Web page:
Bonds and Differences That Unite

To Mauro Dentesano for his skill, dedication and patience.

Our gaze is influenced by our knowledge – by the films we’ve seen, the books we’ve read and the people we’ve met. The comedy is definitely the genre most closely linked to the place where it’s made, and that’s why the rights to remake Perfect Strangers have been sold worldwide: a film is remade by adapting it to local realities, and at Far East Film Festival, we will be seeing the Korean version.

Films from Asia make up only a small minority of the selections of the larger festivals (Cannes and Venice, for example). Does that mean that they make worse films in Asia? Or that they make less of them? Or that there are fewer cinema-goers? No, it simply means that Asian films mirror one of many possible cultures.

This is what Far East Film is for: to try, for 9 days, to see cinema from a different perspective – to try and widen our horizons. To try and make our own experience less dominant.

The FEFF aims to highlight the differences and connections, starting perhaps with an attempt to break down the idea of there being one single Asian cinema. The cultural differences between Korea, China and Japan (without even mentioning all the other countries represented) are much greater than those between the countries of the European continent, and the cinema they produce is equally diverse. Hence, bonds and differences that unite. In this edition we have tried to offer films from various countries which address the same themes (for example old age): seeing them side by side is fascinating, and means discovering diverse (and evident) identities.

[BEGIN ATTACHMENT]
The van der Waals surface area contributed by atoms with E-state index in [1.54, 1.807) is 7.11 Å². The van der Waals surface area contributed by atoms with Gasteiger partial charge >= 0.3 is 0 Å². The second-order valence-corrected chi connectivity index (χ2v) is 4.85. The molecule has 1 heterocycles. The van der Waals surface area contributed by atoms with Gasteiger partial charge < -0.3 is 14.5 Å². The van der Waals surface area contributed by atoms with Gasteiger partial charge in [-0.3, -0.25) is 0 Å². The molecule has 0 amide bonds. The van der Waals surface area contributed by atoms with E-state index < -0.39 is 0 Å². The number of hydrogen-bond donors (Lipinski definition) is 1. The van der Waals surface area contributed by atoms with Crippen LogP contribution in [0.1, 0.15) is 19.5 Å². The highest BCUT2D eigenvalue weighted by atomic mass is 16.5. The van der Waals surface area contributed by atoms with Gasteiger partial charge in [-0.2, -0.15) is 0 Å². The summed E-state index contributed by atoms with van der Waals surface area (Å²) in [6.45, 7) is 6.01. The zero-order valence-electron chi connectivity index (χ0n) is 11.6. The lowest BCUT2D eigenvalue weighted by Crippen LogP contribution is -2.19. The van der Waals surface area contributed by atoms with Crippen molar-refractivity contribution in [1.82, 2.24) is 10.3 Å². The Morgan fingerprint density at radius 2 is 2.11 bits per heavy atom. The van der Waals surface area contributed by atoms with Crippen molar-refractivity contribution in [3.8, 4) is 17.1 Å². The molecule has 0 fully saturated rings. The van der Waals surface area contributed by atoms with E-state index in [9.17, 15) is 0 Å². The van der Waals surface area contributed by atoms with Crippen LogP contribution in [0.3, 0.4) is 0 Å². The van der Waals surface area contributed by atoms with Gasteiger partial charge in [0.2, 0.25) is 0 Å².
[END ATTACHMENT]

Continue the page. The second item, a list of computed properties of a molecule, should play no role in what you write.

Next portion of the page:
You cannot understand a film unless you try to understand the place where it was made. For this reason, the FEFF should be seen as a journey through the Far East, with the assistance of our numerous guests, talks, and the events scattered about the city.

Our mentor Roger Garcia describes a cinephile as someone who travels, explores and discovers. A person willing to “go at a drop of a hat to another country to sniff out a film or a filmmaker.”

Why “go at a drop of a hat” to Udine, then? Why browse through this catalog? Not so as to disdain your own culture, but so as to learn to respect other cultures.
Far East Film